[inlinetweet prefix=”” tweeter=”” suffix=””]75% of consumers in the US – believe that the customer experience is an important factor in their purchasing decisions,[/inlinetweet] finds PwC in a recent study. In fact, about two-thirds (65%) of respondents in the US feel that a positive experience with a brand is more influential than great advertising. Unfortunately, only half (49%) say that companies are providing a good customer experience today. But what happens when your product leaves the warehouse?
How many times have you seen a commercial for a new product on TV and said “I want to try that” only to find your local retailers doesn’t have it in stock yet? According to what I have read on social media it happens a lot more than you would think. To make matters worse when it does happen you’re losing customers and revenue.
Marketers, sometimes, live in an ideal world where displays are set up correctly and product is displayed on the right shelf or location. Unfortunately, it doesn’t happen like that unless you want to pay a steep “ad allowance” which is nothing more than a legal kickback.
Last week I was grocery shopping for a frozen pizza when I heard a consumer say “don’t get that brand, their pizzas are always freezer burned”. Do you think the brand knows about her and, more importantly, do they know that their products have a problem in this national grocery chain? My guess is probably not.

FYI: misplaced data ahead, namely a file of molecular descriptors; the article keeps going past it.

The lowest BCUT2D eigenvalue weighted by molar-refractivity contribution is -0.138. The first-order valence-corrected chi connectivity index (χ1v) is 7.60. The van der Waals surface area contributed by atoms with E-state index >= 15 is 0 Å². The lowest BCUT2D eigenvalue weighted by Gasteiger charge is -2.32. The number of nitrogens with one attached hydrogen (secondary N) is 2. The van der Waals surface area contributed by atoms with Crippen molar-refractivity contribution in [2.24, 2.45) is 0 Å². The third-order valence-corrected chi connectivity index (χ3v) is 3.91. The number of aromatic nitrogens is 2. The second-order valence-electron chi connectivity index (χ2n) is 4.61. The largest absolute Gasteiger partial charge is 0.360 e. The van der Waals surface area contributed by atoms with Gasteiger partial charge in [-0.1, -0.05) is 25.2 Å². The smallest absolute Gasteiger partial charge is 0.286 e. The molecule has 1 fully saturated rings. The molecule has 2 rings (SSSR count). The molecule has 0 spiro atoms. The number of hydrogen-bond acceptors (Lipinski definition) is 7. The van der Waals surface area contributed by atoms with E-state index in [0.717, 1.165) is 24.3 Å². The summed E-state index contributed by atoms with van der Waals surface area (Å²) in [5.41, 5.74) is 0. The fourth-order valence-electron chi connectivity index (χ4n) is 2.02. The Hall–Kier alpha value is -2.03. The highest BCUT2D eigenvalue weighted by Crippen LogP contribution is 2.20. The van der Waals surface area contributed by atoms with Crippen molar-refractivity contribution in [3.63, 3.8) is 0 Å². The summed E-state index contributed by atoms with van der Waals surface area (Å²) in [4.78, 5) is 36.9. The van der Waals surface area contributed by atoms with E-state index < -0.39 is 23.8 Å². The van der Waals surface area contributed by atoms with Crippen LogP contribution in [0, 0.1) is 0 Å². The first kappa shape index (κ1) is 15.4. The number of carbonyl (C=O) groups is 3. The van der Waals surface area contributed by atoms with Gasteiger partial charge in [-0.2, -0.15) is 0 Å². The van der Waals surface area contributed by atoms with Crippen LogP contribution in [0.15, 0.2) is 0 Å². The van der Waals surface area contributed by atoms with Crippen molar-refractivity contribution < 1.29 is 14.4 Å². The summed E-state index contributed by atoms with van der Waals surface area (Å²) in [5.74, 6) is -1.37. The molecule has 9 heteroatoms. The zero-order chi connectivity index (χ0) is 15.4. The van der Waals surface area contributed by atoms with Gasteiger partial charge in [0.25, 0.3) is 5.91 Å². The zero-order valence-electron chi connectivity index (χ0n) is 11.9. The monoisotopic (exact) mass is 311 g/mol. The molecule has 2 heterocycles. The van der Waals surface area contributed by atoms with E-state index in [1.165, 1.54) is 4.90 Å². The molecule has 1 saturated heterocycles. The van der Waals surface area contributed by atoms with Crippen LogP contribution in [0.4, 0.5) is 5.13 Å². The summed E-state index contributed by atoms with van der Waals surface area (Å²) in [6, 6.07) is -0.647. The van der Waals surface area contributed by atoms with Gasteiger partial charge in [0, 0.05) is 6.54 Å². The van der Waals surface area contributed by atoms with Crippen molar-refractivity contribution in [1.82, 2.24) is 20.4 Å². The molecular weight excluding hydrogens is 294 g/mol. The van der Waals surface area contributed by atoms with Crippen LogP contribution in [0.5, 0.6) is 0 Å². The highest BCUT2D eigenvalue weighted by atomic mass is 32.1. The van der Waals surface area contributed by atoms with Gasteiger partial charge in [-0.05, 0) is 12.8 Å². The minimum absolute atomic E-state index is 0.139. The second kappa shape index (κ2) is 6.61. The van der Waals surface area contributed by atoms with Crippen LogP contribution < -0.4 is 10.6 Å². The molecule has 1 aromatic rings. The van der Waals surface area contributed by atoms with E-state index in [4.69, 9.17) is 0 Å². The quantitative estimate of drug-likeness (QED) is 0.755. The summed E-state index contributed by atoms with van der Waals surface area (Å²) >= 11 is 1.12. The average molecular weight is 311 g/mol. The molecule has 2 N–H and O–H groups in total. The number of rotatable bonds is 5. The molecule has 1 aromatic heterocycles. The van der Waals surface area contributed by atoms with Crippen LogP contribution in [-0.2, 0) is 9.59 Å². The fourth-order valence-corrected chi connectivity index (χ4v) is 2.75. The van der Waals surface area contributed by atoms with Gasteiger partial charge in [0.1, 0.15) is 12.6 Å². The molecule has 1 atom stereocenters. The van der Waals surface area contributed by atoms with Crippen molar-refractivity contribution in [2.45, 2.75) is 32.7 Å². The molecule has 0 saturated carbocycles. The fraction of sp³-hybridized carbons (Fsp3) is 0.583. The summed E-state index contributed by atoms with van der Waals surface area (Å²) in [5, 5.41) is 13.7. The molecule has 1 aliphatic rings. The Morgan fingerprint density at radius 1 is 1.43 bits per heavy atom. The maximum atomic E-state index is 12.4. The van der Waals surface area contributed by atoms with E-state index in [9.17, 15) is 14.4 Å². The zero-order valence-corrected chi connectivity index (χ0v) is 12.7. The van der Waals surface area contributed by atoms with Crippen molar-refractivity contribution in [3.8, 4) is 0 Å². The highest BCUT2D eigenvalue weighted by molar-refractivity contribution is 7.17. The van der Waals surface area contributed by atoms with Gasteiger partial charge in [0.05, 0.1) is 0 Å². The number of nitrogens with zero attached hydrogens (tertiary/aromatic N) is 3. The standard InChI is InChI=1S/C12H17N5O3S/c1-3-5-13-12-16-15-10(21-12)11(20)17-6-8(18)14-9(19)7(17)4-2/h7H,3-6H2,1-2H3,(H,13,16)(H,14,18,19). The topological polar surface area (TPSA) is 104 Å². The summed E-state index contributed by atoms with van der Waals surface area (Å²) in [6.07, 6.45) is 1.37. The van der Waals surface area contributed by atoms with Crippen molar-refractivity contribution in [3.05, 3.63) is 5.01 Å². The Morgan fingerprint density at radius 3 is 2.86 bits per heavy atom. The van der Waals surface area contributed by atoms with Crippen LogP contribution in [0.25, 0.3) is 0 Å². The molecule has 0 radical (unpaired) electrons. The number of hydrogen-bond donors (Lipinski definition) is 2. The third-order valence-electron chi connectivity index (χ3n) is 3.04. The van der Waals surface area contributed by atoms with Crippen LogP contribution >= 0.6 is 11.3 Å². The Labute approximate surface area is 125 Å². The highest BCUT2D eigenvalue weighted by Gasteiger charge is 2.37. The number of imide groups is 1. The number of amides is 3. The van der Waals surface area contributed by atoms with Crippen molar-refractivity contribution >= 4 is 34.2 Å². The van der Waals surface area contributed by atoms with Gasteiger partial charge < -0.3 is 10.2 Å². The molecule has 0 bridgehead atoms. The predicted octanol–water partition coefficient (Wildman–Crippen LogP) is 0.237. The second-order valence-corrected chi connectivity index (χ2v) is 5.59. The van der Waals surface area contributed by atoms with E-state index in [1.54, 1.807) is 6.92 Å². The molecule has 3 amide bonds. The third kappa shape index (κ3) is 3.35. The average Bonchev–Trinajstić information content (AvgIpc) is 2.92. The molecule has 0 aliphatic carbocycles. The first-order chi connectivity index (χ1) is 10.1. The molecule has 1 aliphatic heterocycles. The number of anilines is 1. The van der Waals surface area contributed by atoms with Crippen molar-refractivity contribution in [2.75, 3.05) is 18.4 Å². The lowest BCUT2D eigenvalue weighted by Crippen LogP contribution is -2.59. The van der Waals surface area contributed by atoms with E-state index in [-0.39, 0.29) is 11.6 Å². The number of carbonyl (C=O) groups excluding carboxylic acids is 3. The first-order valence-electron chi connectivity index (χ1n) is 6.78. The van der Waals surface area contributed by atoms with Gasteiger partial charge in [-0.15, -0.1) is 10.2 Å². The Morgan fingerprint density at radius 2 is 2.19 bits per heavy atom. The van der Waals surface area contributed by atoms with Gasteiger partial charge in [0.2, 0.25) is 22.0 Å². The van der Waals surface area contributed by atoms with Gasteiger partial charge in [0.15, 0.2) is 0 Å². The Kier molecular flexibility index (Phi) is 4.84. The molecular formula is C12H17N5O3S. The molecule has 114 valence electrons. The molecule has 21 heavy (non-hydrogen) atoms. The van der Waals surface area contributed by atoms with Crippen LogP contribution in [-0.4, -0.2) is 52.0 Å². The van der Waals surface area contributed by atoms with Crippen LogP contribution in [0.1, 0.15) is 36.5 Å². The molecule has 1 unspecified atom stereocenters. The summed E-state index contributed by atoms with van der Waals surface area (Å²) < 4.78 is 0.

Not only are brands losing customers they are losing premium margins. Respondents reported a willingness to pay a premium for various products and services, if companies were to provide a great customer experience. This is going to continue to be a problem for retailers who churn and burn employees paying them minimum wage. Retailers have to realize that no matter what they say an employee with a bad attitude can ruin a business and a brand.
[inlinetweet prefix=”” tweeter=”” suffix=””]The payoffs for valued, great experiences are tangible: up to a 16% price premium on products and services, plus increased loyalty. [/inlinetweet]In return, among U.S. consumers, there’s a sharp increase in willingness to give up personal data: 63% say they’d share more information with a company that offers a great experience.
Customers generate revenue. Employees drive the experience.
Reduce friction for consumers and empower employees to bring higher customer satisfaction, resulting in more forgiveness if things go wrong. This may require new ways of working, more focus on the employee experience and a sophisticated view of the human-and- machine relationship in customer experiences.
Can you imagine losing one-fifth to one-third of your customers in a single day? Lost. For good. That’s exactly what could happen after just one bad customer experience with your product or brand.[inlinetweet prefix=”” tweeter=”” suffix=””] Even if people love your company or product, in the U.S. 59% will walk away after several bad experiences, 17% after just one bad experience[/inlinetweet]
How do brands ensure a great customer experience? Get the hell out of the office and become a customer of your brand/product. For many, it’s an eye opening experience.